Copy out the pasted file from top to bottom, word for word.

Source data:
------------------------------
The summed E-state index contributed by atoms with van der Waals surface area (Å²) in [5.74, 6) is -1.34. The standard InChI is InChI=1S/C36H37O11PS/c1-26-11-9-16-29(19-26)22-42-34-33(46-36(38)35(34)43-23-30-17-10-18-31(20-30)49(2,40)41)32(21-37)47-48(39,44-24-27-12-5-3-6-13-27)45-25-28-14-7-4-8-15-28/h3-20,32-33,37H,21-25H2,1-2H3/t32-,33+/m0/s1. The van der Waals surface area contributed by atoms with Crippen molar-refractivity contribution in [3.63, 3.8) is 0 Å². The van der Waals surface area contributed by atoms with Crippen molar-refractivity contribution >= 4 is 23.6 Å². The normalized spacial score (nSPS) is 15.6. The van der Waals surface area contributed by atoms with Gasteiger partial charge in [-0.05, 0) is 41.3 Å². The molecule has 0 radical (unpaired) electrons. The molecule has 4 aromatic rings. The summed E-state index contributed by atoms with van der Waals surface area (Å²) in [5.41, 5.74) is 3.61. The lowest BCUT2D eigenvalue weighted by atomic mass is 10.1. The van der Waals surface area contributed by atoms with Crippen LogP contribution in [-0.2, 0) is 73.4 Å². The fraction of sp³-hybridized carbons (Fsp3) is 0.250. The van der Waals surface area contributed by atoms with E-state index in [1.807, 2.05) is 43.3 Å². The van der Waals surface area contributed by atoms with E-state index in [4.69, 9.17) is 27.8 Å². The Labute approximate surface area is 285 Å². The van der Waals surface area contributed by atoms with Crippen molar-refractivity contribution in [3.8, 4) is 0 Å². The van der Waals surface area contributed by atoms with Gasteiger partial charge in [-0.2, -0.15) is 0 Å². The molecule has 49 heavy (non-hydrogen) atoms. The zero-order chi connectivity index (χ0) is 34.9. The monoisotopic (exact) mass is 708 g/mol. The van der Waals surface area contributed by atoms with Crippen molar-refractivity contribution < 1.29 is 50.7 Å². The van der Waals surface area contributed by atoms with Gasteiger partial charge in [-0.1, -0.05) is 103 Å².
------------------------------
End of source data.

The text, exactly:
The summed E-state index contributed by atoms with van der Waals surface area (Å²) in [5.74, 6) is -1.34. The standard InChI is InChI=1S/C36H37O11PS/c1-26-11-9-16-29(19-26)22-42-34-33(46-36(38)35(34)43-23-30-17-10-18-31(20-30)49(2,40)41)32(21-37)47-48(39,44-24-27-12-5-3-6-13-27)45-25-28-14-7-4-8-15-28/h3-20,32-33,37H,21-25H2,1-2H3/t32-,33+/m0/s1. The van der Waals surface area contributed by atoms with Crippen molar-refractivity contribution in [3.63, 3.8) is 0 Å². The van der Waals surface area contributed by atoms with Crippen molar-refractivity contribution >= 4 is 23.6 Å². The normalized spacial score (nSPS) is 15.6. The van der Waals surface area contributed by atoms with Gasteiger partial charge in [-0.05, 0) is 41.3 Å². The molecule has 0 radical (unpaired) electrons. The molecule has 4 aromatic rings. The summed E-state index contributed by atoms with van der Waals surface area (Å²) in [5.41, 5.74) is 3.61. The lowest BCUT2D eigenvalue weighted by atomic mass is 10.1. The van der Waals surface area contributed by atoms with Crippen LogP contribution in [-0.2, 0) is 73.4 Å². The fraction of sp³-hybridized carbons (Fsp3) is 0.250. The van der Waals surface area contributed by atoms with E-state index in [1.807, 2.05) is 43.3 Å². The van der Waals surface area contributed by atoms with E-state index in [4.69, 9.17) is 27.8 Å². The Labute approximate surface area is 285 Å². The van der Waals surface area contributed by atoms with Crippen molar-refractivity contribution in [3.8, 4) is 0 Å². The van der Waals surface area contributed by atoms with Gasteiger partial charge in [-0.2, -0.15) is 0 Å². The molecule has 49 heavy (non-hydrogen) atoms. The zero-order chi connectivity index (χ0) is 34.9. The monoisotopic (exact) mass is 708 g/mol. The van der Waals surface area contributed by atoms with Crippen molar-refractivity contribution < 1.29 is 50.7 Å². The van der Waals surface area contributed by atoms with Gasteiger partial charge in [-0.1, -0.05) is 103 Å².